I shall not hesitate to set down for you along with my interpretations all things which I learned from the elders
with care and recorded with care, being well assured of their truth. For unlike most men, I took pleasure not in those that have much to say but in those that preach the truth, not in those that record strange precepts but in those who record such precepts as were given to the faith by the Lord and are derived from truth itself. Besides if ever any man came who had been a follower of the elders,
I would inquire about the sayings of the elders; what Andrew said, or Peter or Philip or Thomas, or James, or John or Matthew, or any other of the Lord's disciples;
and what Aristion says, and John the Elder, who are disciples of the Lord. For I did not consider that I got so much from the content of books as from the utterances of living and abiding voices..."
There are a few more points in Hinman’s post on Papias that I want to specifically address.
Does that [i.e. the view that Papias only had contact with John the Elder and not John the Apostle] weaken the case for the connection to Jesus? I don’t think so because Aristion and elder John knew Jesus, they are called disciples. He probably knew both [i.e both “Johns”] but if he only knew they [sic] latter two they were disciples.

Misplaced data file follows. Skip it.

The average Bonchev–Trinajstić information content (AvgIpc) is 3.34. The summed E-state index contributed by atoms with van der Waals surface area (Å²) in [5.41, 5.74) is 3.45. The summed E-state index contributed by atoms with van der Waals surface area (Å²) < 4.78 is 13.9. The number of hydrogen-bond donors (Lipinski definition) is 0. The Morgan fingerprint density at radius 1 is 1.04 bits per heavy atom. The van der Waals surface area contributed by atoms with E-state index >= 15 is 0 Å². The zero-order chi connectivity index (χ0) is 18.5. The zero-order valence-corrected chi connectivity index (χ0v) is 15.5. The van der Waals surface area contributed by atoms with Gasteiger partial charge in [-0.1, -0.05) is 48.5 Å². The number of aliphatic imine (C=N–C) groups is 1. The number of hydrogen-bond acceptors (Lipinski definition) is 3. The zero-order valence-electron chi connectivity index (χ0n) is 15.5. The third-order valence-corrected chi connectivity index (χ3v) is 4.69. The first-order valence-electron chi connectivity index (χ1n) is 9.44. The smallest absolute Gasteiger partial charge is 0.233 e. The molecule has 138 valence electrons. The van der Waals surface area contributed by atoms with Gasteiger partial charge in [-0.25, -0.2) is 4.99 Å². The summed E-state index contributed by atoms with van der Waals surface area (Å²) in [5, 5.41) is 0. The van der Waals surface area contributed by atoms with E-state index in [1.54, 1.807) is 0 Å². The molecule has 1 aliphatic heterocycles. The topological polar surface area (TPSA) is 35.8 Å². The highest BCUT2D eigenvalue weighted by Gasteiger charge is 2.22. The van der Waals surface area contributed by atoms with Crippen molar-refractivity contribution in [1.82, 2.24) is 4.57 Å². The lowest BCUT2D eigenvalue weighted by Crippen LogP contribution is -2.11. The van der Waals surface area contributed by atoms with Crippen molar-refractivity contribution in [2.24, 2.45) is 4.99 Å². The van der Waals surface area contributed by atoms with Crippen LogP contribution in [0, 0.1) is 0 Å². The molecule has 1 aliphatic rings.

No, because three reasons
(1) even if true the testimony it handed down through an oral tradition that knew how to preserve the Iliad word for word for a thousands years; more in the Hebrew context it preserved the ideas that became the Talmud.
(2) I've given examples of Papias use of disciple and also Others after him they always mean one who heard the actual words
(3) we know specifically from fragments of Papas that he held that Elder John was a hearer of Jesus', your own source Baukham thinks he wrote the Gospel of John.
The word “disciples” does NOT imply personal, face-to-face conversations with the teacher in question. Hinman has not provided an argument showing that the word “disciples” has this meaning, nor that Papias uses the word with this meaning. Given that we have only a few fragments of second-hand quotes of Papias, I doubt that there is sufficient evidence available to construct a plausible argument for this claim.
Hinman: let's remember when Bradeley wrote that my post (the one you are reading) wasn't up yet so he didn't know the points I just made, which disprove what he just said,